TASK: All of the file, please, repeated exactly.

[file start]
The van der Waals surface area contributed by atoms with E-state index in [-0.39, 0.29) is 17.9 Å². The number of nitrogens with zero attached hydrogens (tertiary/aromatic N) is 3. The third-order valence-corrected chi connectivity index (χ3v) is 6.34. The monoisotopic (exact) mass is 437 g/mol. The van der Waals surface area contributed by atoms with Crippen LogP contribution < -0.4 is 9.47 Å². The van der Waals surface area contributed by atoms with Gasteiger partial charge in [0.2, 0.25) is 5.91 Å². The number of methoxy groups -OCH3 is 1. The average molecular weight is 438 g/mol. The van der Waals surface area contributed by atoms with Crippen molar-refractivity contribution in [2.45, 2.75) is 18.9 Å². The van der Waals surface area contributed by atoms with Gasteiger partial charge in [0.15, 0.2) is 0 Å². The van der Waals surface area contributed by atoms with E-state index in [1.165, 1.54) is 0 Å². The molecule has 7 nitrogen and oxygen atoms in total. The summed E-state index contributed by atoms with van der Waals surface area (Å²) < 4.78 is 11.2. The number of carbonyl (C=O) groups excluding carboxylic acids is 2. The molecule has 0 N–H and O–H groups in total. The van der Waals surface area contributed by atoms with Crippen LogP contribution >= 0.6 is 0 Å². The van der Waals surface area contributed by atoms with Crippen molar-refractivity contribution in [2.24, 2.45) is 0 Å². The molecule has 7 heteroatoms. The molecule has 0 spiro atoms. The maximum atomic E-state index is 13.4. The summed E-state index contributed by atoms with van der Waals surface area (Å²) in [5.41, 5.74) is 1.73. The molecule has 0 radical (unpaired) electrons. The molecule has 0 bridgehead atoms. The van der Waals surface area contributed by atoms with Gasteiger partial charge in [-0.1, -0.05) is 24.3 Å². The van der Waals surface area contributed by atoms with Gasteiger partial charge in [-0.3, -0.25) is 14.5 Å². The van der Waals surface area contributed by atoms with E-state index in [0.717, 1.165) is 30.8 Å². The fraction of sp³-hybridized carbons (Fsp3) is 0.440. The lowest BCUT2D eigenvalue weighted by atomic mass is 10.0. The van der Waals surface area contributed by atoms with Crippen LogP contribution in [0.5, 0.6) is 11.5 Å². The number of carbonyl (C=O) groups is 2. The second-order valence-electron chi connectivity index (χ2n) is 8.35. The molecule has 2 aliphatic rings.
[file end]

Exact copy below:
The van der Waals surface area contributed by atoms with E-state index in [-0.39, 0.29) is 17.9 Å². The number of nitrogens with zero attached hydrogens (tertiary/aromatic N) is 3. The third-order valence-corrected chi connectivity index (χ3v) is 6.34. The monoisotopic (exact) mass is 437 g/mol. The van der Waals surface area contributed by atoms with Crippen LogP contribution < -0.4 is 9.47 Å². The van der Waals surface area contributed by atoms with Gasteiger partial charge in [0.2, 0.25) is 5.91 Å². The number of methoxy groups -OCH3 is 1. The average molecular weight is 438 g/mol. The van der Waals surface area contributed by atoms with Crippen molar-refractivity contribution in [2.45, 2.75) is 18.9 Å². The van der Waals surface area contributed by atoms with Gasteiger partial charge in [0.15, 0.2) is 0 Å². The van der Waals surface area contributed by atoms with E-state index in [1.165, 1.54) is 0 Å². The molecule has 7 nitrogen and oxygen atoms in total. The summed E-state index contributed by atoms with van der Waals surface area (Å²) < 4.78 is 11.2. The number of carbonyl (C=O) groups excluding carboxylic acids is 2. The molecule has 0 N–H and O–H groups in total. The van der Waals surface area contributed by atoms with Crippen LogP contribution >= 0.6 is 0 Å². The van der Waals surface area contributed by atoms with Crippen molar-refractivity contribution in [2.24, 2.45) is 0 Å². The molecule has 7 heteroatoms. The molecule has 0 spiro atoms. The maximum atomic E-state index is 13.4. The summed E-state index contributed by atoms with van der Waals surface area (Å²) in [5.41, 5.74) is 1.73. The molecule has 0 radical (unpaired) electrons. The molecule has 0 bridgehead atoms. The van der Waals surface area contributed by atoms with Gasteiger partial charge in [-0.1, -0.05) is 24.3 Å². The van der Waals surface area contributed by atoms with Gasteiger partial charge in [-0.3, -0.25) is 14.5 Å². The van der Waals surface area contributed by atoms with E-state index in [0.717, 1.165) is 30.8 Å². The fraction of sp³-hybridized carbons (Fsp3) is 0.440. The lowest BCUT2D eigenvalue weighted by atomic mass is 10.0. The van der Waals surface area contributed by atoms with Crippen LogP contribution in [0.5, 0.6) is 11.5 Å². The number of carbonyl (C=O) groups is 2. The second-order valence-electron chi connectivity index (χ2n) is 8.35. The molecule has 2 aliphatic rings.